picture credit to Daniel Iragorri-Carter

Nils Köbis

Hi!
I'm Nils, a Post-Doctoral researcher at CREED, University of Amsterdam.

I am behavioral scientist interested among other things in corruption, artificial intelligence and negotiation.

You can find more about my work below, or via LinkedIn, Twitter, ResearchGate or GoogleScholar.

I am a co-founder of the Interdisciplinary Corruption Research Network and together with Matthew Stephenson and Christopher Starke host the KickBack - Global AntiCorruption Podcast.


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Academic Publications


Intuitive Honesty Versus Dishonesty: Meta-Analytic Evidence
Perspectives on Psychological Science
with Bruno Verschuere, Yoella Bereby-Meyer, David Rand and Shaul Shalvi, available here

Assortative mating and the evolution of desirability covariation
Evolution and Human Behavior
with Daniel Conroy-Beam, James Roney, Aaron Lukaszewski, David Buss et al., available here

A market for integrity An experiment on corruption in the education sector
CREED working paper
with Ivan Soraperra,  Charles Efferson, Shaul Shalvi, Sonja Vogt and Theo Offerman, available here

Social norms of corruption in the field – Social nudges on posters can help to reduce bribery
R&R Behavioral Public Policy
with Marleen Troost, Cyril Brandt and Ivan Soraperra, available here

Anti-corruption through a social norms lens.
U4 Policy Issue
with David Jackson, available here

Taxing the brain to uncover lying? Meta-analyzing the effect of imposing cognitive load on the reaction-time costs of lying.
Journal of Applied Research in Memory and Cognition.
with Bruno Verschuere, Yoella Bereby-Meyer, David Rand and Shaul Shalvi, available here


The road to bribery and corruption: Slippery slope or steep cliff? 

Psychological Science
with
Jan-Willem Van Prooijen, Francesca Righetti and Paul Van Lange, available here

In a seller’s market, setting precise asking prices backfires

Under review at Management Science
with Margarita Leib, Shaul Shalvi and Marieke Roskes, available here


The Social Psychology of Corruption.
Dissertation at VU Amsterdam, available here


Prospection in individual and interpersonal corruption dilemmas.
Review of General Psychology
with Jan-Willem Van Prooijen, Francesca Righetti and Paul Van Lange, available here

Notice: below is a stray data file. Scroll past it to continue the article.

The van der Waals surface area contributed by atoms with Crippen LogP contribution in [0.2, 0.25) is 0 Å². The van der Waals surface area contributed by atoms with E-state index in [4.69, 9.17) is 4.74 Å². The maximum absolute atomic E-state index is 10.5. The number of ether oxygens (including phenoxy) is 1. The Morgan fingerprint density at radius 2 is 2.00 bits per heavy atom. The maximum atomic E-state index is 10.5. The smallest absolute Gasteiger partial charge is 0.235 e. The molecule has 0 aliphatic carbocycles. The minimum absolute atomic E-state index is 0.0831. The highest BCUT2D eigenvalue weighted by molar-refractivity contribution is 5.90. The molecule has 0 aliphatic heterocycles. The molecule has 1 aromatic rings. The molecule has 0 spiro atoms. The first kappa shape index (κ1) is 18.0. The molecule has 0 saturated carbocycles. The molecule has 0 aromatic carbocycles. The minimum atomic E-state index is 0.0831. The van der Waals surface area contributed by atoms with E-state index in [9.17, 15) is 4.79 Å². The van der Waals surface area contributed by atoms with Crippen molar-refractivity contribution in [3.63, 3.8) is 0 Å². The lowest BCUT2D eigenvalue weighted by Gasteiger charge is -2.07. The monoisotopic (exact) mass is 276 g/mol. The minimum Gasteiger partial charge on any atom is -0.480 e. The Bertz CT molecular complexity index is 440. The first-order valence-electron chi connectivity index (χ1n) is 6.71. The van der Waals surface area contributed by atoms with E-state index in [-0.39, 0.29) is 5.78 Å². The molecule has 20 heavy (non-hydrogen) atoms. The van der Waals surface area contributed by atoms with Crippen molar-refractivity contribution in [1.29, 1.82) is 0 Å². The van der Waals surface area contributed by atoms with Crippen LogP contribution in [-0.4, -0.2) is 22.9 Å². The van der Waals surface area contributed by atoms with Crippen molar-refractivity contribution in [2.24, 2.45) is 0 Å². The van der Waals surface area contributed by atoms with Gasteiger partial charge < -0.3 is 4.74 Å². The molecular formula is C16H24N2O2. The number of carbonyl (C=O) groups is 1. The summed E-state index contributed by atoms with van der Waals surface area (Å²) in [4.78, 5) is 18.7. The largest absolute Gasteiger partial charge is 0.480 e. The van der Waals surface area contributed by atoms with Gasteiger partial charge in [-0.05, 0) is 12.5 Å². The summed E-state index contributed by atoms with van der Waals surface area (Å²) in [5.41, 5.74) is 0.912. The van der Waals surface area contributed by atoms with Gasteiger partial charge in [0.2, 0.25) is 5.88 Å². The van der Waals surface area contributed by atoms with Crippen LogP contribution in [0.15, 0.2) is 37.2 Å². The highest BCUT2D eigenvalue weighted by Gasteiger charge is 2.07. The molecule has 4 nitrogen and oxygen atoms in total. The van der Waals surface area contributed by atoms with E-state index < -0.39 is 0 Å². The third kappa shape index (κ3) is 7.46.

A Social Psychological View on the Social Norms of Corruption.
Corruption and Norms -Why Informal Rules matter
with Daniel Iragorri-Carter and Chris Starke, available here

Ein Atlas zur Unterscheidung von Korruptionsformen.
Korruptionsbekämpfung vermitteln Didaktische, ethische und inhaltliche Aspekte in Lehre, Unterricht und Weiterbildung
with Oksana Huss, available here

“Who doesn’t?”—The impact of descriptive norms on corruption.
PloS One
with Jan-Willem Van Prooijen, Francesca Righetti and Paul Van Lange, available here

The Look Over Your Shoulder: Unethical Behaviour Decreases in the Physical Presence of Observers
Working Paper
with  Simone van der Lingen, Terence. D. Dores Cruz, Jan-Willem Van Prooijen, Daniel Iragorri-Carter,  Francesca Righetti, Paul A.M. & Van Lange available here

Money for microbes—Pathogen avoidance and out‐group helping behaviour.
International Journal of Psychology
with Michael Laakasuo, Jussi Palomäki, and Markus Jokela, available here

False consensus in situational judgment tests: What would others do? 

Journal of Research in Personality
with Janneke Oostrom, Richard Ronay, and Michael Cremers, available here

Cross-cultural differences in a global “survey of world views".
Journal of Cross-Cultural Psychology
with Gerard Saucier , Kenner, J., Metaferia, H.  et al., available here

Increasing Ethical Conduct: A Behavioral Ethics Approach.
Report for Dutch Tax Authority
with Shaul Shalvi, Suzanna Berg, Uri Gneezy, and Theo Offerman

Leaping into Corruption
Scientific American
with Daniel Yudkin and Paul Van Lange, available here

The Role of Data: How Can Indicators Be Useful for Combating Corruption?
Conference Proceedings of Interdisciplinary Corruption Research Forum - How to conceptualize corruption?
available here

Why did the Panama Papers (not) shatter the world? The relationship between Journalism and Corruption.
Conference Proceedings How to research corruption? Conference Proceedings: Interdisciplinary Corruption Research Forum
with Chris Starke, available here

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Data

In the spirit of #openscience, data for the empirical studies are freely available on my Open Science Framework page

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Consulting and Policy Advice

I have become a member of the UNODC Education for Justice Expert Round-table that aims to foster tertiary education on anti-corruption. 


Transparency International has been kind enough to invite me to join Transparency International’s Anti-Corruption Solutions and Knowledge Network of Experts